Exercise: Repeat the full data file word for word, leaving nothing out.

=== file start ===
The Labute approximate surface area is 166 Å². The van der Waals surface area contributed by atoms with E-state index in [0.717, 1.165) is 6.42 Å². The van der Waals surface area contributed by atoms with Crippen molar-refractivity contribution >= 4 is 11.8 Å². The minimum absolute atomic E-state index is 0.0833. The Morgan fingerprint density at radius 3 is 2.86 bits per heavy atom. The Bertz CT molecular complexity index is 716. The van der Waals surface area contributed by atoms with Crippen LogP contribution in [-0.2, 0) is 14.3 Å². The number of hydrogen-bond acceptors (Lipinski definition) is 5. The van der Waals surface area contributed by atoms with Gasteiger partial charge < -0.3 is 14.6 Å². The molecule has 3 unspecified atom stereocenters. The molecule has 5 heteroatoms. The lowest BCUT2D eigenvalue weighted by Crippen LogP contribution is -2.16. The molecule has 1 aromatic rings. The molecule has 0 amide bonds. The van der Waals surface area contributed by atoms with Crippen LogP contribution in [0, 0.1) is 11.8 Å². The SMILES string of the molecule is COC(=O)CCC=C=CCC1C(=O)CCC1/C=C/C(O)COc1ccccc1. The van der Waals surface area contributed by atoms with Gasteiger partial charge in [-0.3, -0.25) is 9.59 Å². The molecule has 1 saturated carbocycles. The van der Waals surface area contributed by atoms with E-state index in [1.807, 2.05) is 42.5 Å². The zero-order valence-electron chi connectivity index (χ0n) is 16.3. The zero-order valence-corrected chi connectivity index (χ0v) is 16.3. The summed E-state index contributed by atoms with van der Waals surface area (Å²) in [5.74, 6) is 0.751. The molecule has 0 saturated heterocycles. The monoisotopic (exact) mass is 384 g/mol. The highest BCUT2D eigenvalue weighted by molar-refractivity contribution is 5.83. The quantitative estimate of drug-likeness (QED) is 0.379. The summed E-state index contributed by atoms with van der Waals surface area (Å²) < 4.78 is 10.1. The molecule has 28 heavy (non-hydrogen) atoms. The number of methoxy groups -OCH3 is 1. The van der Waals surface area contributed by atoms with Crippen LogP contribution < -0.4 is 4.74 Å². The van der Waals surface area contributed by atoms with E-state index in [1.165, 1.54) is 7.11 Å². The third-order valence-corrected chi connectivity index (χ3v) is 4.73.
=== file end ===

The Labute approximate surface area is 166 Å². The van der Waals surface area contributed by atoms with E-state index in [0.717, 1.165) is 6.42 Å². The van der Waals surface area contributed by atoms with Crippen molar-refractivity contribution >= 4 is 11.8 Å². The minimum absolute atomic E-state index is 0.0833. The Morgan fingerprint density at radius 3 is 2.86 bits per heavy atom. The Bertz CT molecular complexity index is 716. The van der Waals surface area contributed by atoms with Crippen LogP contribution in [-0.2, 0) is 14.3 Å². The number of hydrogen-bond acceptors (Lipinski definition) is 5. The van der Waals surface area contributed by atoms with Gasteiger partial charge < -0.3 is 14.6 Å². The molecule has 3 unspecified atom stereocenters. The molecule has 5 heteroatoms. The lowest BCUT2D eigenvalue weighted by Crippen LogP contribution is -2.16. The molecule has 1 aromatic rings. The molecule has 0 amide bonds. The van der Waals surface area contributed by atoms with Crippen LogP contribution in [0, 0.1) is 11.8 Å². The SMILES string of the molecule is COC(=O)CCC=C=CCC1C(=O)CCC1/C=C/C(O)COc1ccccc1. The van der Waals surface area contributed by atoms with Gasteiger partial charge in [-0.3, -0.25) is 9.59 Å². The molecule has 1 saturated carbocycles. The van der Waals surface area contributed by atoms with E-state index in [1.807, 2.05) is 42.5 Å². The zero-order valence-electron chi connectivity index (χ0n) is 16.3. The zero-order valence-corrected chi connectivity index (χ0v) is 16.3. The summed E-state index contributed by atoms with van der Waals surface area (Å²) in [5.74, 6) is 0.751. The molecule has 0 saturated heterocycles. The monoisotopic (exact) mass is 384 g/mol. The highest BCUT2D eigenvalue weighted by molar-refractivity contribution is 5.83. The quantitative estimate of drug-likeness (QED) is 0.379. The summed E-state index contributed by atoms with van der Waals surface area (Å²) < 4.78 is 10.1. The molecule has 28 heavy (non-hydrogen) atoms. The number of methoxy groups -OCH3 is 1. The van der Waals surface area contributed by atoms with Crippen LogP contribution < -0.4 is 4.74 Å². The van der Waals surface area contributed by atoms with E-state index in [1.165, 1.54) is 7.11 Å². The third-order valence-corrected chi connectivity index (χ3v) is 4.73.